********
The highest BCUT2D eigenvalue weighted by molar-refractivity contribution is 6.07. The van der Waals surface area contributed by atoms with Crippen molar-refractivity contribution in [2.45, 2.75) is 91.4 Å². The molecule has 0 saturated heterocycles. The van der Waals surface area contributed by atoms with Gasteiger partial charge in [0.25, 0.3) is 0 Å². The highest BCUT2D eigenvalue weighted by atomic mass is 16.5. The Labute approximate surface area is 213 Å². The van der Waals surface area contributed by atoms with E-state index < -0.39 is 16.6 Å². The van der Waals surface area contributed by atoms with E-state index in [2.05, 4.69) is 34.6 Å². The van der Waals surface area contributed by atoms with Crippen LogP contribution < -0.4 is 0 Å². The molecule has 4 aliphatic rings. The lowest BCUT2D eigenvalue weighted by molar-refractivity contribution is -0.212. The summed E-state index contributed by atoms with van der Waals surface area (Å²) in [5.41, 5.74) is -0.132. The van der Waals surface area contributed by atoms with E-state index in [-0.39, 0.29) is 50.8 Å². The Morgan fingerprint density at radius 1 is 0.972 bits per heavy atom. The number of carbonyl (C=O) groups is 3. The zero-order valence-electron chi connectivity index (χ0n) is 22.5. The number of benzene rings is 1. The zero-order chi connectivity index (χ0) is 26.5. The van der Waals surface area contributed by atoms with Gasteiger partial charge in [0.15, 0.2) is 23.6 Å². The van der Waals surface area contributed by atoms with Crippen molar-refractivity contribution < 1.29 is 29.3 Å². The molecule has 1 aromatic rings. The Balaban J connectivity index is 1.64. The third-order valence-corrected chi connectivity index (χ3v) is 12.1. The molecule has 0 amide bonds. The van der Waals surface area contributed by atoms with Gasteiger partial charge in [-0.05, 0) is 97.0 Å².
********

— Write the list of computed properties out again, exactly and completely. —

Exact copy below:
The highest BCUT2D eigenvalue weighted by molar-refractivity contribution is 6.07. The van der Waals surface area contributed by atoms with Crippen molar-refractivity contribution in [2.45, 2.75) is 91.4 Å². The molecule has 0 saturated heterocycles. The van der Waals surface area contributed by atoms with Gasteiger partial charge in [0.25, 0.3) is 0 Å². The highest BCUT2D eigenvalue weighted by atomic mass is 16.5. The Labute approximate surface area is 213 Å². The van der Waals surface area contributed by atoms with E-state index < -0.39 is 16.6 Å². The van der Waals surface area contributed by atoms with E-state index in [2.05, 4.69) is 34.6 Å². The van der Waals surface area contributed by atoms with Crippen LogP contribution < -0.4 is 0 Å². The molecule has 4 aliphatic rings. The lowest BCUT2D eigenvalue weighted by molar-refractivity contribution is -0.212. The summed E-state index contributed by atoms with van der Waals surface area (Å²) in [5.41, 5.74) is -0.132. The van der Waals surface area contributed by atoms with E-state index in [-0.39, 0.29) is 50.8 Å². The Morgan fingerprint density at radius 1 is 0.972 bits per heavy atom. The number of carbonyl (C=O) groups is 3. The zero-order valence-electron chi connectivity index (χ0n) is 22.5. The number of benzene rings is 1. The zero-order chi connectivity index (χ0) is 26.5. The van der Waals surface area contributed by atoms with Gasteiger partial charge in [0.15, 0.2) is 23.6 Å². The van der Waals surface area contributed by atoms with Crippen molar-refractivity contribution < 1.29 is 29.3 Å². The molecule has 1 aromatic rings. The Balaban J connectivity index is 1.64. The third-order valence-corrected chi connectivity index (χ3v) is 12.1. The molecule has 0 amide bonds. The van der Waals surface area contributed by atoms with Gasteiger partial charge in [-0.05, 0) is 97.0 Å².